Sweet home cookin' {Calabacitas con Leche}

When Hubby first mentioned this next recipe to me, it wasn't something that appealed to me.  After all, the only way I had ever had zucchini, was in Gramm's Guisado.  But Hubby assured me that his mom's way of preparing zucchini was even better.  And sweeter.  Sweet?!!!  Who knew zucchini could be sweet?

My mother-in-law prepared Calabacitas con Leche (Zucchini with milk) often for her six kiddies.  And they all still remember it fondly.  Calabacitas con Leche is just that, zucchini cooked with sugar and milk.  And it is delicious!  It tastes almost like Taninole (Pumpkin with Milk).   

Calabacitas con Leche


  • 8 medium zucchini, sliced
  • 1/3 cup water
  • 2/3 cups sugar*
  • 2 cups milk
  • Ground Nutmeg (for garnish)

Place the sliced zucchini, water and sugar in a medium saucepan.  Cover saucepan and cook over medium heat until almost all of the water has been absorbed. *If you have a sweet tooth, add more sugar.  These zucchini were very sweet, so I didn't need as much sugar. 

Add the milk and reduce the heat to low.  Cover saucepan and simmer until the milk begins to bubble. 

To serve, ladle the zucchini and plenty of milk into mugs or small bowls.  And sprinkle with ground nutmeg.  Enjoy!!! 

With Love,


  1. sweet zucchini, how tasty-- thanks for sharing..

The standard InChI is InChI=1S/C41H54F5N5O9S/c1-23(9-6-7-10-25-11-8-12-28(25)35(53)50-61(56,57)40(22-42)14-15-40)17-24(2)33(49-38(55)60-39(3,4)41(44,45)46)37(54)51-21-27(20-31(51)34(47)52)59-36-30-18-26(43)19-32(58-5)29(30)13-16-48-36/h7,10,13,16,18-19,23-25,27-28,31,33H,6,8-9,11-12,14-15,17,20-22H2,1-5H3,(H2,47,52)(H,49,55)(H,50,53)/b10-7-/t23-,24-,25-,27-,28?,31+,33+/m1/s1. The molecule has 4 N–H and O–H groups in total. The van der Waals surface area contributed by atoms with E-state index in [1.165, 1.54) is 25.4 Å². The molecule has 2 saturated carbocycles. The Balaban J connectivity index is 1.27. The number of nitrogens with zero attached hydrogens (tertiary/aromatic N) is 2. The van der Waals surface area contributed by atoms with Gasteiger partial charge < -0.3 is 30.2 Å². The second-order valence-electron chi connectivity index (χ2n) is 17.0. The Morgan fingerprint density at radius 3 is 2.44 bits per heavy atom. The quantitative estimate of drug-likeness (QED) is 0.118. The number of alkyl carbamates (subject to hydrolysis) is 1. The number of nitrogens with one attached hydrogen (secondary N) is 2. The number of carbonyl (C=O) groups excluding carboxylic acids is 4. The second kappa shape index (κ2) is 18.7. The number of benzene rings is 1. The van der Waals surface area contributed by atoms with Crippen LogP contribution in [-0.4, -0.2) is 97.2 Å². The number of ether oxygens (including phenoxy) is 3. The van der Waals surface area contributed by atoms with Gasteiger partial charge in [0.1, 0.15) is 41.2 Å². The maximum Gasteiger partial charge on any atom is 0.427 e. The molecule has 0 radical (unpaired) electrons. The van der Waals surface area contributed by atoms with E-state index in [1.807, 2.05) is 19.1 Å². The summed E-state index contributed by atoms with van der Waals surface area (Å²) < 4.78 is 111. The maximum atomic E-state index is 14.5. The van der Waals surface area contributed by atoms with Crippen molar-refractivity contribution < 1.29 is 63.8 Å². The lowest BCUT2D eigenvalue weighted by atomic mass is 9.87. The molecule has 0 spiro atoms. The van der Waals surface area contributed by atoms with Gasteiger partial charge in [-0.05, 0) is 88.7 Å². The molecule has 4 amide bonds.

2. A search for “calabacitas” led to your blog, and what nostalgic reading it has been
    for me! My mother, who grew up in Veracruz, was a wonderful cook. Her French grandmother lived in New Orleans, and mother sailed back and forth at the beginning and end of school terms. Cold tomato and courgette (calabacita) aspic was a summertime treat that mother learned to make from her grandmother’s cook, a colored girl from British Honduras. The gelatin was made from a bucket of pigtails fresh from the abbatoir. Later mother used sheets of gelatin, and for company, she’d scoop out pea sized balls of courgette for an especially fancy presentation. Of all the mementos we lost in Katrina, old pictures and recipes are what we miss the most.

    Nadine Covarrubias Harper

  3. Hmmm? Not so sure about this one. But I'm sure if I tried it, I'd like it. Thanks for introducing me to something I've never seen or heard of before.